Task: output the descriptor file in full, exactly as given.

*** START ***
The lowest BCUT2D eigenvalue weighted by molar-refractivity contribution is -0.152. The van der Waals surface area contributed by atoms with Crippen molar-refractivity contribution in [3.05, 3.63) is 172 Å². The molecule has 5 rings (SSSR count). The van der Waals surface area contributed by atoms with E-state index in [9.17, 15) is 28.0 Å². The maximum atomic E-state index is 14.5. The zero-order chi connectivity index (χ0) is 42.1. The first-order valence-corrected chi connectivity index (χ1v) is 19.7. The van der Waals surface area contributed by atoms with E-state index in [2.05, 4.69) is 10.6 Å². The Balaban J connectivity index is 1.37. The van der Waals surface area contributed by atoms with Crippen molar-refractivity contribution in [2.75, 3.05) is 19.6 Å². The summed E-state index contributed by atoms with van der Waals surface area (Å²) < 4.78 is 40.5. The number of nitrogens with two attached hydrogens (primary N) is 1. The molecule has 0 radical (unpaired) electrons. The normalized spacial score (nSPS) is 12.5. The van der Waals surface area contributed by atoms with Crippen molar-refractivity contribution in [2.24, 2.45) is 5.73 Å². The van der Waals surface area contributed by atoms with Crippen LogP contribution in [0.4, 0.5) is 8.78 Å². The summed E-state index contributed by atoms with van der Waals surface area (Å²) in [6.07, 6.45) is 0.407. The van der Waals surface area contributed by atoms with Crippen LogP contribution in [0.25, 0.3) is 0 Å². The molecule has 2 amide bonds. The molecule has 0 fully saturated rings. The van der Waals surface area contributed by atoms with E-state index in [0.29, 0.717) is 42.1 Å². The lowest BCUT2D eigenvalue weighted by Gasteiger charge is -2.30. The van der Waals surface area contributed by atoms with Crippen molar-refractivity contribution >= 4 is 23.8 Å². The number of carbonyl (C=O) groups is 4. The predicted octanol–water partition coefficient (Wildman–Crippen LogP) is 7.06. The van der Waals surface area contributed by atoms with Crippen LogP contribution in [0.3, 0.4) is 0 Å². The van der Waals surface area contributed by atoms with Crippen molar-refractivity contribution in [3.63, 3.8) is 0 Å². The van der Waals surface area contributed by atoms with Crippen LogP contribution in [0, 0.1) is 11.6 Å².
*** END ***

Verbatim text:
The lowest BCUT2D eigenvalue weighted by molar-refractivity contribution is -0.152. The van der Waals surface area contributed by atoms with Crippen molar-refractivity contribution in [3.05, 3.63) is 172 Å². The molecule has 5 rings (SSSR count). The van der Waals surface area contributed by atoms with E-state index in [9.17, 15) is 28.0 Å². The maximum atomic E-state index is 14.5. The zero-order chi connectivity index (χ0) is 42.1. The first-order valence-corrected chi connectivity index (χ1v) is 19.7. The van der Waals surface area contributed by atoms with E-state index in [2.05, 4.69) is 10.6 Å². The Balaban J connectivity index is 1.37. The van der Waals surface area contributed by atoms with Crippen molar-refractivity contribution in [2.75, 3.05) is 19.6 Å². The summed E-state index contributed by atoms with van der Waals surface area (Å²) < 4.78 is 40.5. The number of nitrogens with two attached hydrogens (primary N) is 1. The molecule has 0 radical (unpaired) electrons. The normalized spacial score (nSPS) is 12.5. The van der Waals surface area contributed by atoms with Crippen molar-refractivity contribution in [2.24, 2.45) is 5.73 Å². The van der Waals surface area contributed by atoms with Crippen LogP contribution in [0.4, 0.5) is 8.78 Å². The summed E-state index contributed by atoms with van der Waals surface area (Å²) in [6.07, 6.45) is 0.407. The van der Waals surface area contributed by atoms with Crippen LogP contribution in [0.25, 0.3) is 0 Å². The molecule has 2 amide bonds. The molecule has 0 fully saturated rings. The van der Waals surface area contributed by atoms with E-state index in [0.29, 0.717) is 42.1 Å². The lowest BCUT2D eigenvalue weighted by Gasteiger charge is -2.30. The van der Waals surface area contributed by atoms with Crippen molar-refractivity contribution >= 4 is 23.8 Å². The number of carbonyl (C=O) groups is 4. The predicted octanol–water partition coefficient (Wildman–Crippen LogP) is 7.06. The van der Waals surface area contributed by atoms with Crippen LogP contribution in [0.3, 0.4) is 0 Å². The van der Waals surface area contributed by atoms with Crippen molar-refractivity contribution in [3.63, 3.8) is 0 Å². The van der Waals surface area contributed by atoms with Crippen LogP contribution in [0, 0.1) is 11.6 Å².